British Columbia Library Association

BCLA Section Updates: ALS, PLIG, and RAIG

By Adam Farrell, Heidi Schiller, and Chloe Riley

Academic Librarians Section (ALS)

The BCLA’s Academic Librarians Section undertook several initiatives in 2016. Key activities include:

ALS looks forward to a promising year of inclusiveness and robust learning and discussion throughout 2017. We look forward to seeing you at the rescheduled December Meeting in early 2017 and/or at the ALS Annual General Meeting during the 2017 BC Library Conference. Please visit https://bclaconnect.ca/als for additional updates.


Adam Farrell is the ALS Chair as well as Manager, Innovation & Learning at North Vancouver District Public Library.


Public Libraries Interest Group (PLIG)

The Public Libraries Interest Group changed its name last summer from the Public Librarians Interest Group, and is now moving forward with a strategic planning process. The goal, said Co-Chairs Meghan Savage and Heidi Schiller, is to reinvigorate the group with an inclusive and strategic direction.

The name change was decided by a vote of British Columbia Library Association (BCLA) members in October, with 74 (91.36 percent) in favour of the name change, and 7 (8.64 percent) against. The group then began a collaborative strategic planning process to determine its Mission, Vision, Values, Goals, Terms of Reference, and Initiatives. Since October, PLIG members have approved the following:

Vision: A connected, inclusive, and informed public library community.

Mission: Providing connection, information, and advocacy for BC’s public library community.

Values: The BCLA Public Libraries Interest Group holds the same core values of the BCLA:

Goals:

  1. Engage the public library community
  1. Provide opportunities for professional development
  2. Increase group capacity

Over the next few months, members will approve terms of reference and then brainstorm initiatives and an action plan to meet the group’s goals over the next three years. PLIG plans to host an AGM during the upcoming BCLA conference in April, at which time members will vote for the group’s officers. The Co-Chairs encourage anyone who is interested to get involved by attending the next meeting on Thursday, Feb. 9 at 7 p.m. (location TBD), by subscribing to the PLIG listserv, and/or by emailing Heidi Schiller (heidi.schiller@vpl.ca) or Meghan Savage (msavage@surrey.ca).


Heidi Schiller is the Manager of InfoAction at Vancouver Public Library. She is the Co-Chair of BCLA’s Public Libraries Interest group, Co-Chair of BCLA’s 2017 Conference, and an organizer of Out of the Stacks, a social meetup group for information workers. 


Readers’ Advisory Interest Group (RAIG)

“There are many different pathways to becoming a committed reader.” – Catherine Sheldrick Ross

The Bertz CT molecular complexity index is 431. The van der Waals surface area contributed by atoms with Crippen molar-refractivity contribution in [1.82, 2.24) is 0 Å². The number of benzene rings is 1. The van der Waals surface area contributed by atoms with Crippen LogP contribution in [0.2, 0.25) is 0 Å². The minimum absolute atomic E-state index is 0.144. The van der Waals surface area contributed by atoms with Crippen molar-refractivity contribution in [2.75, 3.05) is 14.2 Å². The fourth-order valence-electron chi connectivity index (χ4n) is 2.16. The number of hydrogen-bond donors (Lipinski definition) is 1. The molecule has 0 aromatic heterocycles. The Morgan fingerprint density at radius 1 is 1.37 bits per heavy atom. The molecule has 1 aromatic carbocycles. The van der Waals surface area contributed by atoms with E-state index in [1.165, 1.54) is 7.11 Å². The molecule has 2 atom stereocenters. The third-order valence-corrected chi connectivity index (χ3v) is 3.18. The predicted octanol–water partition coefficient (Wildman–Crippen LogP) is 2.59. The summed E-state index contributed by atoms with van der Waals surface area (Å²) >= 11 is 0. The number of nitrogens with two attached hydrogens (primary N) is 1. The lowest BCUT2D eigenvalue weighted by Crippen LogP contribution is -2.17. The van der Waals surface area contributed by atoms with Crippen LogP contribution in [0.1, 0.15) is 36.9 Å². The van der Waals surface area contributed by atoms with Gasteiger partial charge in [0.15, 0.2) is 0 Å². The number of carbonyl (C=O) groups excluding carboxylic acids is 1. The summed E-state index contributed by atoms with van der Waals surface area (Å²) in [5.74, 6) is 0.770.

Every autumn, the BCLA Readers’ Advisory Interest Group holds a readers’ advisory (RA) workshop called RA in a Day. It’s an annual event for library workers, students, and others to come together to build RA confidence and skills, connect with others doing RA work, and learn how to better serve patrons as readers’ advisors.

Last year’s event took place on October 18 at the Vancouver Public Library’s Central branch, on the traditional and unceded territory of the Coast Salish peoples.

This year, the keynote speaker, Dr. Catherine Sheldrick Ross, a professor and former Dean in the Faculty of Information and Media Studies at the University of Western Ontario, spoke about the pleasures of the reading experience. In the course of her research in this area, she conducted over 300 open-ended interviews with avid readers, learning what makes them fall in love with a book as well as what makes them throw a book across the room.

As she discovered, what makes a reading experience pleasurable is unique to each reader. While some readers focus on one big thing that makes reading pleasurable for them, others find numerous little things to engage them. There are no format or genre restrictions. Some readers use reading journals or logs, while others engage in social reading activities, such as book clubs or online book communities. Reading can be escapist, or it can help the reader engage and connect; sometimes, it can be both. Readers can create their own book as they read: skipping ahead, rewriting, or focusing on certain passages. It’s an intensely personal and context-dependent experience.

Understanding the uniqueness and multiplicity of reading experiences can help us figure out how we can help readers find the pleasure in reading. It can be both a challenge and an opportunity, and it is our hope that we can continue to build the knowledge and enthusiasm of new and experienced RA champion with events like RA in a Day

The other events at this year’s RA in a Day included:

RAIG would like to thank our sponsor, Library Bound, and all those who participated in RA in a Day.

RAIG meets 9:15-11 a.m. on the third Tuesday of every month. We are always open to new members. Join our listserv, check out our blog, What Are You Reading, or join us on Twitter, Instagram, or Facebook.


Chloe Riley works as a Reference Librarian at Simon Fraser University Library and as an Auxiliary Librarian at Vancouver Public Library.

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